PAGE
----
Stanford Progressive

The Generational Evolution of Partisanship

By Danny Zuckerman, published May, 2010

Lost in the celebration of last month’s health care legislation is the question: how did we get to a political environment where a historic bill would pass with literally zero Republican votes? Headlines the next day exalted the huge win for Obama and for Democrats, reflecting that governing right now is so heavily about political battles that the issues themselves take a backseat.

This has not always been the case: both Medicare and Social Security, two Democratic programs that this healthcare bill has been compared to, were passed with heavy majority support from Republicans. The degree to which the two parties have entrenched themselves against each other right now is worrisome. As Americans across the spectrum become more disenchanted with government, it is worth examining what has caused us to end up in this position.

The deep polarization can be tracked back to the 1960s, an era that both abstractly and very specifically affected the nature of today’s politicians. Many of our representatives today grew up in an atmosphere of political rebellion and radicalism, where fierce and even violent opposition of the establishment was the norm.

More concretely, the success of the civil rights movement precipitated the homogenization of both parties. Through the 1960s the South typically voted Democratically, but the Civil Rights Act dramatically realigned allegiances. Just before signing the bill, President Lyndon Johnson said, “I think we have just delivered the South to the Republican Party for a long time to come.” The success of civil rights legislation alienated Southern Democrats who felt the party no longer supported their interests; the South quickly became a Republican-dominated region while Democrats congregated in the North. Currently, there are zero Republican congressmen from the New England states, and the South is similarly low on Democrats. With this geographic reorganization there are fewer intra-party differences, so both take harder lines against each other and more ideologically stubborn stances.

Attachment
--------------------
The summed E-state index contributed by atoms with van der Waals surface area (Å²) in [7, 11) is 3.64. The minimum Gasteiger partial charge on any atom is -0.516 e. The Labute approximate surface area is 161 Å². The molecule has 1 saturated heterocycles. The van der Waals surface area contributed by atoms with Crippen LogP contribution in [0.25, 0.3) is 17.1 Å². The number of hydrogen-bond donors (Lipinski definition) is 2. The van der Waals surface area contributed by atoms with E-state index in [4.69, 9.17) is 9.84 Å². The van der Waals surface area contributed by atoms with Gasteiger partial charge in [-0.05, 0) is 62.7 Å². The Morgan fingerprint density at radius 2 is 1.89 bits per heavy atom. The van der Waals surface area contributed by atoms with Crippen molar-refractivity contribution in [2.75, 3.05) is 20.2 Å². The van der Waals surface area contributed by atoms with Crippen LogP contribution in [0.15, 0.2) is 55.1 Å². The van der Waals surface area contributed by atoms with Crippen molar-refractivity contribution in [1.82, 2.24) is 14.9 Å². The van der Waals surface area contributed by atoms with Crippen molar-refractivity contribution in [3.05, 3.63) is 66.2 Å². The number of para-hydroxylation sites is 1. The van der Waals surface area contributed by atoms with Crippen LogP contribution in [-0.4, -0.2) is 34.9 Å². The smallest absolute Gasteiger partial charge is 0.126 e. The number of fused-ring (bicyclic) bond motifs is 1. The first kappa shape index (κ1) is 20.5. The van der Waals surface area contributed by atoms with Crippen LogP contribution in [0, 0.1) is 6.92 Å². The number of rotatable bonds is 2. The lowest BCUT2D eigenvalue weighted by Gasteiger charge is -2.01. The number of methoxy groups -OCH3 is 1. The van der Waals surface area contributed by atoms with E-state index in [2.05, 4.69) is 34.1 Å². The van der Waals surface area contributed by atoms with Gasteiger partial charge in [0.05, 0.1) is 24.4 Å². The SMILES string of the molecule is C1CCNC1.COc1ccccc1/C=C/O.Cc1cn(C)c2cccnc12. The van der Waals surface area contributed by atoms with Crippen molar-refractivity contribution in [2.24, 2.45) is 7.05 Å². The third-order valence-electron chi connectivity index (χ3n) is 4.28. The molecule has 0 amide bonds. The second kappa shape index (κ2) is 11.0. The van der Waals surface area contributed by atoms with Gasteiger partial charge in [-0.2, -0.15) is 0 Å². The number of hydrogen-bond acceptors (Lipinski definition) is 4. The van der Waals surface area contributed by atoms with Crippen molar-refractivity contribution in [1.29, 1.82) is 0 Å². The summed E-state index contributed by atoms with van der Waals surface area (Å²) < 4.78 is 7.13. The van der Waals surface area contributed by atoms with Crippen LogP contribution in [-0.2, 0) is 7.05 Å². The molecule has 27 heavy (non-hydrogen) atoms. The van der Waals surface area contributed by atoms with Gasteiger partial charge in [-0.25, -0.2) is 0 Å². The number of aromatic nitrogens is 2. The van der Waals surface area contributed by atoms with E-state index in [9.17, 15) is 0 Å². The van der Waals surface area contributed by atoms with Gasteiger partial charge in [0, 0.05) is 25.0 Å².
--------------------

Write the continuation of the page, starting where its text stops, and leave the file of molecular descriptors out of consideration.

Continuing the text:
The increasingly radical rhetoric and refusal to compromise has been fueled by two features of our decade. The first is the loss of trust in politics. While in the 1990s polls showed that most people trusted government, by the mid 2000s they reflected majority distrust. This has given sway to politicians renouncing the status quo, from Barack Obama’s successful change campaign to Sarah Palin’s tea parties. Any sign of moderation or compromise, in the eyes of politicians, will be seen as working within the system that the public dislikes, making radical sentiments and firm ideologies appealing.

The second contributor is the rise of the Internet and cable television. In the mid-20th century there were very few sources of news and the public relied on and trusted them. In the current era of hundreds of differentiated news and entertainment sources, society has adapted to tune out the mundane – anything boring is ignored. The only way to be memorable in a society flooded with information is to be remarkable. The public notices radical policies and platforms, so moderation is weeded out. Bill O’Reilly, Glen Beck, Rush Limbaugh and Sarah Palin – all essentially media personalities – have become the biggest figures in the Republican Party by standing out with their extreme positions.

Fortunately, the future of politics does not lie in Palin’s tea party – comprised of an older white demographic resentful that they’re power and interests are in decline – because that movement is famous not for its enormous popularity (no one really knows how big it is) but because it is extreme and noteworthy, and in today’s media society that is what gets covered. Rather, the future resides with the rising generation, nurtured not in the extremist 60s but the comfortable and moderate 90s.
David Brooks, a journalist and political commentator, has described the current generation of college students as that of the “organizational kid” – students not prone to rebel or question authority, not extreme, but exceptionally qualified, tolerant, smart, capable and eager to work from within established organizations. We have grown up in a period where institutions have overwhelmingly worked and supported our needs, in contrast to the rebellious nature of the 60s. This generation is more liable to cooperate and improve our current institutions than take up a radical approach against them.

Today’s political environment reflects the experiences of its leaders, most of whom find radical stances and agitation perfectly natural. This is what has led us to the extreme partisanship that saw historic legislation pass without a single vote from the opposition party. This atmosphere is dangerous, but it is unlikely to persist. Politicians change to reflect the desires of the public, and as younger generations steeped in cooperation rather than rebellion become both the leaders and the constituents, politics will evolve to provide a more collaborative and bipartisan Washington.

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